Is your Doctor Unwittingly Enabling your Addiction?

Is your Doctor Unwittingly Enabling your Addiction?

women addiction

Opioid and benzodiazepine abuse is a critical problem in America.

Some people may not even be aware that they have become chemically dependent on one of these medications until they stop taking the medication and begin to experience withdrawal symptoms, as the need for substance detoxification grows.

Many people visit their doctor’s offices, urgent care centers and other types of medical facilities every so often.

While the health care one receives is professional, many physicians are not fluent with controlled substances and are completely unaware that they are addictive.

Physicians and nurse practitioners see many patients a day and are often overworked. When a patient complains of acute pain, often the easiest solution is to write a prescription for opioid pain medications.

According to Dr. Cidambi, many physicians do not have the expertise to get to the root of the pain or anxiety, as many are family practitioners and nurse practitioners who may not have received the training a pain specialist or psychiatrist receives. More than half of these prescriptions are written by primary care physicians or nurse practitioners.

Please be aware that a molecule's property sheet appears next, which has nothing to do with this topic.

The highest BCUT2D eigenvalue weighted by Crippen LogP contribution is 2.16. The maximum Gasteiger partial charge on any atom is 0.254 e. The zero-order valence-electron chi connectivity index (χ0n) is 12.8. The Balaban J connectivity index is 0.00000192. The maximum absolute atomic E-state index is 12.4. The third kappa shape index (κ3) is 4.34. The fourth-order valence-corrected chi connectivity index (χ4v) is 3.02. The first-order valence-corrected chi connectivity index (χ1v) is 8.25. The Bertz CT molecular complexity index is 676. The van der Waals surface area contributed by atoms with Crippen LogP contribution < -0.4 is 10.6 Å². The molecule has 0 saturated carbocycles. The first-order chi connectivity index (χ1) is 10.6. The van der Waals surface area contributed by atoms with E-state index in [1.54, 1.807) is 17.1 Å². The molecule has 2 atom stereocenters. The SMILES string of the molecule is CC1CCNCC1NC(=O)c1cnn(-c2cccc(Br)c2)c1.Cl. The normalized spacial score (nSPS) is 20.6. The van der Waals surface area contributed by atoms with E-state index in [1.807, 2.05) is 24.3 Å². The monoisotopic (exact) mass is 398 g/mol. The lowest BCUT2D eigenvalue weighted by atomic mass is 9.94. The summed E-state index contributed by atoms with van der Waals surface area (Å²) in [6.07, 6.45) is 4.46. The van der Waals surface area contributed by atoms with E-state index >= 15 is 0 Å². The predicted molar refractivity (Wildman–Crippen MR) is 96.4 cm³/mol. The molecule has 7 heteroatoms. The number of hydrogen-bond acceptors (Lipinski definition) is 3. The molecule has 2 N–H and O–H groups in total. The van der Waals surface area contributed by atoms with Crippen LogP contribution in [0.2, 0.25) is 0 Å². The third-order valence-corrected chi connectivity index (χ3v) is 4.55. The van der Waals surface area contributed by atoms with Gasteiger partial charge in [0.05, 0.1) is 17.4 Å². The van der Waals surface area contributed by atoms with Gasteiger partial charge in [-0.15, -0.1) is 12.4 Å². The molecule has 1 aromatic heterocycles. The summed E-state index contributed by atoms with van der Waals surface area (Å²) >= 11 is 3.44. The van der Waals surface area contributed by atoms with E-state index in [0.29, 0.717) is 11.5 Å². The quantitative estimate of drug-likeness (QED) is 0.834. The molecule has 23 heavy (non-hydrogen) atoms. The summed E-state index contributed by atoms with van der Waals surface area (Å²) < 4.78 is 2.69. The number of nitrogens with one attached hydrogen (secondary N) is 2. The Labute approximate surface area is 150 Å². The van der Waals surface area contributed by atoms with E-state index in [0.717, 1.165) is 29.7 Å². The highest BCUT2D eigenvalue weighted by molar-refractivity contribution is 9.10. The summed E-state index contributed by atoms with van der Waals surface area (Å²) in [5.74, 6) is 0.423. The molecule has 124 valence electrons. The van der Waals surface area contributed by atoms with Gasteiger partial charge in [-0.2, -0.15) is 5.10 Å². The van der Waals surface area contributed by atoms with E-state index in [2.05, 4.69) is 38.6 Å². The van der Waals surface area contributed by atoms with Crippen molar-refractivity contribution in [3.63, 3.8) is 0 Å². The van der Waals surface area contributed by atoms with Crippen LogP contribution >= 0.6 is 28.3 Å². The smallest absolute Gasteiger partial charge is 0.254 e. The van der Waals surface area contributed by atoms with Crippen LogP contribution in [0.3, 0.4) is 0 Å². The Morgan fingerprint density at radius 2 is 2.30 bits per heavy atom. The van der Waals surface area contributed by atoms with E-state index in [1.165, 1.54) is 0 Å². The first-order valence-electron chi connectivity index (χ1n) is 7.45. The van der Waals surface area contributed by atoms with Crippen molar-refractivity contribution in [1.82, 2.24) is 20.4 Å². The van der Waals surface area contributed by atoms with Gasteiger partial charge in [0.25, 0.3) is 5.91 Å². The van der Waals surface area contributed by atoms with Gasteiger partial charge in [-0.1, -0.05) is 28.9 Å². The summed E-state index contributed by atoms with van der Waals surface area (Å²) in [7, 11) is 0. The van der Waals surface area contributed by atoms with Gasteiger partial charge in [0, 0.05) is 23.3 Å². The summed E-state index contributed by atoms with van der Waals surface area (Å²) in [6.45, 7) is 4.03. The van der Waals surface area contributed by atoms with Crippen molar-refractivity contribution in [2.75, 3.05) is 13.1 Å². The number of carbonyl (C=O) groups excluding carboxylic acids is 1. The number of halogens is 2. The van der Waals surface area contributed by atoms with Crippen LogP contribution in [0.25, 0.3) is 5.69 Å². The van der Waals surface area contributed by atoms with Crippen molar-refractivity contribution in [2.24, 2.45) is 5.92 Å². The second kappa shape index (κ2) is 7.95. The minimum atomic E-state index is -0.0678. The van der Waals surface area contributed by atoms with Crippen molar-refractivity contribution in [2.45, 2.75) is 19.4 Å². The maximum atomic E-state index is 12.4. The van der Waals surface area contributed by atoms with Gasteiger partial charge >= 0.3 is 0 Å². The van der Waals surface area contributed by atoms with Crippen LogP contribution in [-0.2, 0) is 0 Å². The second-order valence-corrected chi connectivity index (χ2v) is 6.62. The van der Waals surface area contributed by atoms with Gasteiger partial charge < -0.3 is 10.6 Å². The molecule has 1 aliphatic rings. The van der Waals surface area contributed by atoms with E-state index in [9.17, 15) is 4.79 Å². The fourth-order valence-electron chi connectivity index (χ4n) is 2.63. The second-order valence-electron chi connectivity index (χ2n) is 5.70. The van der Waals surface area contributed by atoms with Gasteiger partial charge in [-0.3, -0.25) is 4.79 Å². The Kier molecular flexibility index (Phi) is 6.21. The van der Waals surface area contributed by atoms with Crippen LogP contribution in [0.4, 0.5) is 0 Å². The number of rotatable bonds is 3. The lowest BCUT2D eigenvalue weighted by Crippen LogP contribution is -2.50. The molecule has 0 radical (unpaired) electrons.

Why some physicians unintentionally end up enabling an individual’s addiction to prescription medications?

Pain: When a patient complains of pain, only acute pain calls for the prescription of opioid medications – not a sprained ankle or menstruation cramps. They should talk to you about the risks involved with opioid medication and balance it against the benefits.